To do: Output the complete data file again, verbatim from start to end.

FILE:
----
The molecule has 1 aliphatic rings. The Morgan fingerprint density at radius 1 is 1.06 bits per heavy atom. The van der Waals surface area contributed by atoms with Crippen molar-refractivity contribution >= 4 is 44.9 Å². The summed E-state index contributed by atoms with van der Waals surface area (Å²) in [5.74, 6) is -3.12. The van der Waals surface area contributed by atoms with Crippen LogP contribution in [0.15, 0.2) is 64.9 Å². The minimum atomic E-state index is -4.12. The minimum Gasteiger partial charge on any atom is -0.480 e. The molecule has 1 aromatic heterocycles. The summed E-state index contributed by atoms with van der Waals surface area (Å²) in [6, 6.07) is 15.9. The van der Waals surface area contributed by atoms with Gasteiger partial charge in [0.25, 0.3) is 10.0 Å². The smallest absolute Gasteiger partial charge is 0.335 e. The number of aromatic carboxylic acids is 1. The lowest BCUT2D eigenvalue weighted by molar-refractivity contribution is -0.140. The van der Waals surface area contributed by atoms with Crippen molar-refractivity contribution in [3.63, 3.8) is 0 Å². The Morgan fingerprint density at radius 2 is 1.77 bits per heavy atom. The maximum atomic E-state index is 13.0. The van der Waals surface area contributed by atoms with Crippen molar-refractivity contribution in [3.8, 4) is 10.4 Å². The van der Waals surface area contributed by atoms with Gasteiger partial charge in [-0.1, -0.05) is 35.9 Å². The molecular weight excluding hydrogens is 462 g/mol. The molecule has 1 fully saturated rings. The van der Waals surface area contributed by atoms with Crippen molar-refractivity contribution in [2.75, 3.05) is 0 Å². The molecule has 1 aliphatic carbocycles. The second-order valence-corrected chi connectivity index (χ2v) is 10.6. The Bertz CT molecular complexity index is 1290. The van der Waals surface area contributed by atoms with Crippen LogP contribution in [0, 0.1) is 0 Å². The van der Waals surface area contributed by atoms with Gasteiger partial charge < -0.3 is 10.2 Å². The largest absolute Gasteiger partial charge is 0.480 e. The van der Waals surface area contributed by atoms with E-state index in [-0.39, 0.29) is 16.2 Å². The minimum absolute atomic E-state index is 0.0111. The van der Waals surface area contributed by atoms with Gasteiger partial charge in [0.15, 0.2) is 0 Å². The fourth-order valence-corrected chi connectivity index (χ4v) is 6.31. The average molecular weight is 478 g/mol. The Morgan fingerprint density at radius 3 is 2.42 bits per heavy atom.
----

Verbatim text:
The molecule has 1 aliphatic rings. The Morgan fingerprint density at radius 1 is 1.06 bits per heavy atom. The van der Waals surface area contributed by atoms with Crippen molar-refractivity contribution >= 4 is 44.9 Å². The summed E-state index contributed by atoms with van der Waals surface area (Å²) in [5.74, 6) is -3.12. The van der Waals surface area contributed by atoms with Crippen LogP contribution in [0.15, 0.2) is 64.9 Å². The minimum atomic E-state index is -4.12. The minimum Gasteiger partial charge on any atom is -0.480 e. The molecule has 1 aromatic heterocycles. The summed E-state index contributed by atoms with van der Waals surface area (Å²) in [6, 6.07) is 15.9. The van der Waals surface area contributed by atoms with Gasteiger partial charge in [0.25, 0.3) is 10.0 Å². The smallest absolute Gasteiger partial charge is 0.335 e. The number of aromatic carboxylic acids is 1. The lowest BCUT2D eigenvalue weighted by molar-refractivity contribution is -0.140. The van der Waals surface area contributed by atoms with Crippen molar-refractivity contribution in [3.63, 3.8) is 0 Å². The Morgan fingerprint density at radius 2 is 1.77 bits per heavy atom. The maximum atomic E-state index is 13.0. The van der Waals surface area contributed by atoms with Crippen molar-refractivity contribution in [3.8, 4) is 10.4 Å². The van der Waals surface area contributed by atoms with Gasteiger partial charge in [-0.1, -0.05) is 35.9 Å². The molecular weight excluding hydrogens is 462 g/mol. The molecule has 1 fully saturated rings. The van der Waals surface area contributed by atoms with Crippen molar-refractivity contribution in [2.75, 3.05) is 0 Å². The molecule has 1 aliphatic carbocycles. The second-order valence-corrected chi connectivity index (χ2v) is 10.6. The Bertz CT molecular complexity index is 1290. The van der Waals surface area contributed by atoms with Crippen LogP contribution in [0, 0.1) is 0 Å². The van der Waals surface area contributed by atoms with Gasteiger partial charge < -0.3 is 10.2 Å². The largest absolute Gasteiger partial charge is 0.480 e. The van der Waals surface area contributed by atoms with E-state index in [-0.39, 0.29) is 16.2 Å². The minimum absolute atomic E-state index is 0.0111. The van der Waals surface area contributed by atoms with Gasteiger partial charge in [0.15, 0.2) is 0 Å². The fourth-order valence-corrected chi connectivity index (χ4v) is 6.31. The average molecular weight is 478 g/mol. The Morgan fingerprint density at radius 3 is 2.42 bits per heavy atom.